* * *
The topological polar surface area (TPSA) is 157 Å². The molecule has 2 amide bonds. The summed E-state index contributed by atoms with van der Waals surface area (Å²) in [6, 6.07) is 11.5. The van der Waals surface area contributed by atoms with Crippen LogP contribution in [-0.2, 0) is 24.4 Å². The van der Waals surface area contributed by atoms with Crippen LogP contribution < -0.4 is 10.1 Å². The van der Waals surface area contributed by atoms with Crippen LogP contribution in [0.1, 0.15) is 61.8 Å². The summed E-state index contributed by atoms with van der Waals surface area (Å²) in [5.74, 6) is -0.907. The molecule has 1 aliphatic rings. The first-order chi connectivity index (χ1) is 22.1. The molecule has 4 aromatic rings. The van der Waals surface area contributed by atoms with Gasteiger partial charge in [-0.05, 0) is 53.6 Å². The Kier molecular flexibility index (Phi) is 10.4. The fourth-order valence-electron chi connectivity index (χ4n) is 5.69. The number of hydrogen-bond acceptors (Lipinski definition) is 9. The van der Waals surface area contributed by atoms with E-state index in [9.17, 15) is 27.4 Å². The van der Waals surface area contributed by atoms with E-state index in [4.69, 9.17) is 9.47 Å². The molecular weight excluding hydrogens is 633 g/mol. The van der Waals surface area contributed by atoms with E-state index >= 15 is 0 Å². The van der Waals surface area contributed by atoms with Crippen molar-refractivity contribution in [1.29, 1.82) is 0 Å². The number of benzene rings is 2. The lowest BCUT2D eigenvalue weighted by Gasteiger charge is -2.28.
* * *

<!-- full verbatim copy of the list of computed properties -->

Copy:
The topological polar surface area (TPSA) is 157 Å². The molecule has 2 amide bonds. The summed E-state index contributed by atoms with van der Waals surface area (Å²) in [6, 6.07) is 11.5. The van der Waals surface area contributed by atoms with Crippen LogP contribution in [-0.2, 0) is 24.4 Å². The van der Waals surface area contributed by atoms with Crippen LogP contribution < -0.4 is 10.1 Å². The van der Waals surface area contributed by atoms with Crippen LogP contribution in [0.1, 0.15) is 61.8 Å². The summed E-state index contributed by atoms with van der Waals surface area (Å²) in [5.74, 6) is -0.907. The molecule has 1 aliphatic rings. The first-order chi connectivity index (χ1) is 22.1. The molecule has 4 aromatic rings. The van der Waals surface area contributed by atoms with Gasteiger partial charge in [-0.05, 0) is 53.6 Å². The Kier molecular flexibility index (Phi) is 10.4. The fourth-order valence-electron chi connectivity index (χ4n) is 5.69. The number of hydrogen-bond acceptors (Lipinski definition) is 9. The van der Waals surface area contributed by atoms with E-state index in [9.17, 15) is 27.4 Å². The van der Waals surface area contributed by atoms with E-state index in [4.69, 9.17) is 9.47 Å². The molecular weight excluding hydrogens is 633 g/mol. The van der Waals surface area contributed by atoms with E-state index >= 15 is 0 Å². The van der Waals surface area contributed by atoms with Crippen molar-refractivity contribution in [1.29, 1.82) is 0 Å². The number of benzene rings is 2. The lowest BCUT2D eigenvalue weighted by Gasteiger charge is -2.28.